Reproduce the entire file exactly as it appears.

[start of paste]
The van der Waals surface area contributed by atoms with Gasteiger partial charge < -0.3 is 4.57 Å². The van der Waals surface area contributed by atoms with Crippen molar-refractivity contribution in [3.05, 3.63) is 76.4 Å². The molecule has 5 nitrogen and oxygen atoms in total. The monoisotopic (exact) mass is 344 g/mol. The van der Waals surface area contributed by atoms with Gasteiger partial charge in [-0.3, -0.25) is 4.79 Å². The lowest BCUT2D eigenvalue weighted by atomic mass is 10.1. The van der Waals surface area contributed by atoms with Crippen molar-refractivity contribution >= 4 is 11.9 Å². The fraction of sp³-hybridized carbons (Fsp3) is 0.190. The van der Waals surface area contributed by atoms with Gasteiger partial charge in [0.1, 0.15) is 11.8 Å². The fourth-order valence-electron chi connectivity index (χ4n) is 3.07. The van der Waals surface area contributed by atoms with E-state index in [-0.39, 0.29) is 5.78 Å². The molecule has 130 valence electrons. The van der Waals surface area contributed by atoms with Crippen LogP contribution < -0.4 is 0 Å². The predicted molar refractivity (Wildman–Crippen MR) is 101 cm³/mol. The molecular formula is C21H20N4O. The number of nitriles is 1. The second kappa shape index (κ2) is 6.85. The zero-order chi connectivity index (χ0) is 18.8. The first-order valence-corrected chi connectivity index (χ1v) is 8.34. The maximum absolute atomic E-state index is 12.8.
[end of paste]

The van der Waals surface area contributed by atoms with Gasteiger partial charge < -0.3 is 4.57 Å². The van der Waals surface area contributed by atoms with Crippen molar-refractivity contribution in [3.05, 3.63) is 76.4 Å². The molecule has 5 nitrogen and oxygen atoms in total. The monoisotopic (exact) mass is 344 g/mol. The van der Waals surface area contributed by atoms with Gasteiger partial charge in [-0.3, -0.25) is 4.79 Å². The lowest BCUT2D eigenvalue weighted by atomic mass is 10.1. The van der Waals surface area contributed by atoms with Crippen molar-refractivity contribution >= 4 is 11.9 Å². The fraction of sp³-hybridized carbons (Fsp3) is 0.190. The van der Waals surface area contributed by atoms with Gasteiger partial charge in [0.1, 0.15) is 11.8 Å². The fourth-order valence-electron chi connectivity index (χ4n) is 3.07. The van der Waals surface area contributed by atoms with E-state index in [-0.39, 0.29) is 5.78 Å². The molecule has 130 valence electrons. The van der Waals surface area contributed by atoms with Crippen LogP contribution < -0.4 is 0 Å². The predicted molar refractivity (Wildman–Crippen MR) is 101 cm³/mol. The molecular formula is C21H20N4O. The number of nitriles is 1. The second kappa shape index (κ2) is 6.85. The zero-order chi connectivity index (χ0) is 18.8. The first-order valence-corrected chi connectivity index (χ1v) is 8.34. The maximum absolute atomic E-state index is 12.8.